The Local Knowlege

Instruction

Saturday Morning Tip: Fix your full swing with your short game

I've been following the teaching of Jason Guss ever since his mentor, Rick Smith, told me four years ago that Jason will be one of the game's next great instructors. I must say, I have to agree. Jason's thoughts are clear, simple and logical. I've also observed his golf swing first-hand: He's been one of our equipment testers for the last three Hot List sessions; he can really move it. Here are three of his simple tips that you can put into your game right now for this weekend, using the short game to fix your full swing. I bet they will help you, whether you're trying to Break 100, 90 or 80. Jason is based at the Otsego Club & Resort in Gaylord, Mich., where he recently opened his new academy. You can follow me on Twitter @RogerSchiffman.

Roger Schiffman
Managing Editor
Golf Digest


Breaking 100: Keep your eyes level to hit the ball solid
A similarity between the chipping setup and full-swing impact is eye alignment. In both cases, the eyes should be horizontal to the ground. If your left eye is higher than your right, it will encourage you to keep your weight on your back foot as you swing down, which will cause your swing arc to bottom out behind the ball, and you'll hit it fat or thin. Level eyes give you the best chance to put the bottom of the swing just ahead of the ball, resulting in solid impact.
Editor's note: To check that your eyes are level with the ground, hold two golf balls, one under each eye and release them at the same moment. If they hit the ground (or floor) at slightly different times, you know your eyes are not level./RS

Breaking 90: Let your left arm lead
Here's a common problem I see a lot in my teaching: Letting the clubhead reach the ball before the left hand passes over the ball. Most tour pros do the opposite. In fact, the left arm and shaft should be in line with each other even past impact. This sequencing is easy to practice on pitches and other greenside shots, and then transfer to your full swing.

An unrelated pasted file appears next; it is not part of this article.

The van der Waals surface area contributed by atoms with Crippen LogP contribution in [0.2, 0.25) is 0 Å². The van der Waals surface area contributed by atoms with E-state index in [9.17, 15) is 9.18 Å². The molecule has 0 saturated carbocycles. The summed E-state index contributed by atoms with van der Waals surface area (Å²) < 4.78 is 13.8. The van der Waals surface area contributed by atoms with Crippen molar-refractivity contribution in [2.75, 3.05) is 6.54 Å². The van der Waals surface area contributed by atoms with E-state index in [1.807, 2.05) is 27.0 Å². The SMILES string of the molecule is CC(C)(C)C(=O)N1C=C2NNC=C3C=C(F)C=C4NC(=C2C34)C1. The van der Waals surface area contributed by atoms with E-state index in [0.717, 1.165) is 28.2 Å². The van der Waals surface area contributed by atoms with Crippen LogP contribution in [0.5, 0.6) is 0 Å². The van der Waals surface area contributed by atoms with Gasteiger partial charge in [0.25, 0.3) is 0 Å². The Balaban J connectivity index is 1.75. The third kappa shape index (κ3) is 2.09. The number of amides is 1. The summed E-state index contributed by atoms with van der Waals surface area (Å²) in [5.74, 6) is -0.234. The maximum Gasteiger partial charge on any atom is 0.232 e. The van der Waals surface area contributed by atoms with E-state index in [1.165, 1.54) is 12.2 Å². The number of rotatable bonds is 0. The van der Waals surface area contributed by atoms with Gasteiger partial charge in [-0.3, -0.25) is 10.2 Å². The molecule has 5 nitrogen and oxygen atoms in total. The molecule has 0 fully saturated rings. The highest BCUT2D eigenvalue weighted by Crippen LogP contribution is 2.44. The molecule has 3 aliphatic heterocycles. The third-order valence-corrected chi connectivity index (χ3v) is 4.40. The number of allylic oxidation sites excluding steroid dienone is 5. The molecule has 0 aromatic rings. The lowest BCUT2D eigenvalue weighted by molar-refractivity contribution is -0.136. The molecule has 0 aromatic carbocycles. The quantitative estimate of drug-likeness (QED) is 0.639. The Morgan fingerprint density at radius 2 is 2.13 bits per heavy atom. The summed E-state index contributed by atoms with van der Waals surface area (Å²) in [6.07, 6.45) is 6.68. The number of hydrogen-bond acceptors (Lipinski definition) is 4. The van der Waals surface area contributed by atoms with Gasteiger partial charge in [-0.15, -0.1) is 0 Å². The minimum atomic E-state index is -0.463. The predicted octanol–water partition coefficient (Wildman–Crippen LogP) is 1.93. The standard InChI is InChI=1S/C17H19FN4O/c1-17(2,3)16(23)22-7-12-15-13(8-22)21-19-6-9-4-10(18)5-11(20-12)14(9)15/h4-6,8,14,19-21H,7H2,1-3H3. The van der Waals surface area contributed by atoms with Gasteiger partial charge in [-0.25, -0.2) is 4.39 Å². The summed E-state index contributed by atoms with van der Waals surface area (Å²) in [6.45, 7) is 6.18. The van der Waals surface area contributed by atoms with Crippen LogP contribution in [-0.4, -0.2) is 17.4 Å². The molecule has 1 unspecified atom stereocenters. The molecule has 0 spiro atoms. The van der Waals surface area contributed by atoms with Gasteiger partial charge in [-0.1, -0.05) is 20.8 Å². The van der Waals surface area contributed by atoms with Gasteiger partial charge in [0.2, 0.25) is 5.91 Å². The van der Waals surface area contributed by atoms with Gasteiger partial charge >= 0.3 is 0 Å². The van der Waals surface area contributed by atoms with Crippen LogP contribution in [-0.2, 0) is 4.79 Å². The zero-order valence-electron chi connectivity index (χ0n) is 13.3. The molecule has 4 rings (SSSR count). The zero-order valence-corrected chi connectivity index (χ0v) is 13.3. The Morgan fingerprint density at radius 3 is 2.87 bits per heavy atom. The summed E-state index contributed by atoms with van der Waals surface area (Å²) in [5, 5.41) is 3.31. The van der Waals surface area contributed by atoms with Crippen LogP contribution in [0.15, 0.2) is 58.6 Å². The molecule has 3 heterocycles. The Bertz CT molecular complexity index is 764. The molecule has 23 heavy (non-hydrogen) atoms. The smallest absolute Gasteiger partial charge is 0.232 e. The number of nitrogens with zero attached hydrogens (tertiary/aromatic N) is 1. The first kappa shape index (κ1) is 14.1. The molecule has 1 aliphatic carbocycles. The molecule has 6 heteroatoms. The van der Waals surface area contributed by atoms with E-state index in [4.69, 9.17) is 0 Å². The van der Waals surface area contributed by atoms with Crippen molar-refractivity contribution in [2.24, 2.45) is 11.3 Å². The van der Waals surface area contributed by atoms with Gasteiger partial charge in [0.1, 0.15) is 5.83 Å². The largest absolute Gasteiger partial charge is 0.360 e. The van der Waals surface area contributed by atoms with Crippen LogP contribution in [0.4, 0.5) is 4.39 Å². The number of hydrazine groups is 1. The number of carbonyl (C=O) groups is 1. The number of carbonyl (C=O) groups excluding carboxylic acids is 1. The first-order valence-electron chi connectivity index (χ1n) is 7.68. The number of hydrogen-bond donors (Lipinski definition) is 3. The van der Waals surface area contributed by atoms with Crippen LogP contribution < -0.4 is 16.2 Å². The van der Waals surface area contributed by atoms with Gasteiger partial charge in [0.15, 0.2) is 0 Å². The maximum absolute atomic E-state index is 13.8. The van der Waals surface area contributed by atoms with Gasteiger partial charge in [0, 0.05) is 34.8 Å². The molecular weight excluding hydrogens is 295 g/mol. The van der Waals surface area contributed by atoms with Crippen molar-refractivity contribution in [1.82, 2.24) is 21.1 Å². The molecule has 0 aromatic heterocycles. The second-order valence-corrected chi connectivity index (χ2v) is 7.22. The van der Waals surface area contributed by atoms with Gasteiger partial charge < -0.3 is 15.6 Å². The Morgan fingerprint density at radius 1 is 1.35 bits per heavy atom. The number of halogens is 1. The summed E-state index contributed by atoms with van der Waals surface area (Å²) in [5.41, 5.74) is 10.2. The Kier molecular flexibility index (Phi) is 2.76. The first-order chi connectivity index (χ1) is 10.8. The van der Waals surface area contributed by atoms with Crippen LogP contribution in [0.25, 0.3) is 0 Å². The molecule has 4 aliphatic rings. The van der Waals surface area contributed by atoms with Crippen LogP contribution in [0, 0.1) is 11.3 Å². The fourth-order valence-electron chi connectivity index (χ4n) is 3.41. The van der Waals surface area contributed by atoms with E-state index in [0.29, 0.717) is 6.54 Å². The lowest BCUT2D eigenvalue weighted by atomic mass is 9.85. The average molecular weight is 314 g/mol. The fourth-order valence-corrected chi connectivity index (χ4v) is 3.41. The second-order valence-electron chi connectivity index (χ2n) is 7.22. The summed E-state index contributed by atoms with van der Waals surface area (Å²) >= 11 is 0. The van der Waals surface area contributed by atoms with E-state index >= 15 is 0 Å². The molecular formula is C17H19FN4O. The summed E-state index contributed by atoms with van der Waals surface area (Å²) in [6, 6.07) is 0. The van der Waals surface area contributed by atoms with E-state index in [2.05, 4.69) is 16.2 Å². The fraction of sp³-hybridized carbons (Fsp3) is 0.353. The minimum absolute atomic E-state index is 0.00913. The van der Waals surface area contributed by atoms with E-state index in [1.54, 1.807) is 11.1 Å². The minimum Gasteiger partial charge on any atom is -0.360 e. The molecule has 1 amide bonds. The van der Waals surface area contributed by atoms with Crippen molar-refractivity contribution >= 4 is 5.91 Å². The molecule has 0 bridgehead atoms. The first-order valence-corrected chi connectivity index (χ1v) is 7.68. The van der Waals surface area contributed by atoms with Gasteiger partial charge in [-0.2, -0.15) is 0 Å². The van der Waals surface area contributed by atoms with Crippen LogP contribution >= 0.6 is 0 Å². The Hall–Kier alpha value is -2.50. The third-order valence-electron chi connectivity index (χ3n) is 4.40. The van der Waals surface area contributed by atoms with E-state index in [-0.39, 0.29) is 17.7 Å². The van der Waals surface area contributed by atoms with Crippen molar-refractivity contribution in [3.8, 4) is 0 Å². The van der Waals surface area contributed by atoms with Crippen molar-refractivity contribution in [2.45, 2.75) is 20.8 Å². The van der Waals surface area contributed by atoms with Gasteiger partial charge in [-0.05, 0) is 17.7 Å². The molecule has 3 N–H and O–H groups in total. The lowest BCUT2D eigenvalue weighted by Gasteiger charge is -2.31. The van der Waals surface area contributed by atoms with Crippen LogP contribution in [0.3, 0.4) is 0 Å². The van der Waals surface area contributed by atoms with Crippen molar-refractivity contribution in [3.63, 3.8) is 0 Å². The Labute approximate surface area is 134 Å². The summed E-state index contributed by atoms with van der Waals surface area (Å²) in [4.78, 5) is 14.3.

Editor's note: This weekend when you warm up on the range (you do take some extra time to warm up, don't you?), with your very first shots with a wedge think of keeping the back of your left wrist ahead of the ball through impact. Then you'll find it's like to happen automatically with your full swing./RS

Breaking 80: Turn your body with the club
The impulse to hit the ball--and not swing through it--makes a lot of amateurs move the club with their arms only. But just like on a pitch shot, the body motion propels the club through impact on a full swing. The hinge-and-hold pitching drill helps ingrain body motion and the hinging needed with any club. Grip a wedge about mid-shaft and make a backswing as if you're pitching (remember to hinge your wrists). Now swing down over the top of an imaginary ball. The object is to keep the butt end of the club from hitting your body. Do this by continuing your body motion while not unhinging your lead wrist. Keep your body moving!
Editor's note: On the range this weekend, alternate this wedge drill with hitting five balls with a 6-iron. You'll soon feel the move Jason is talking about with your full swing./RS 




 

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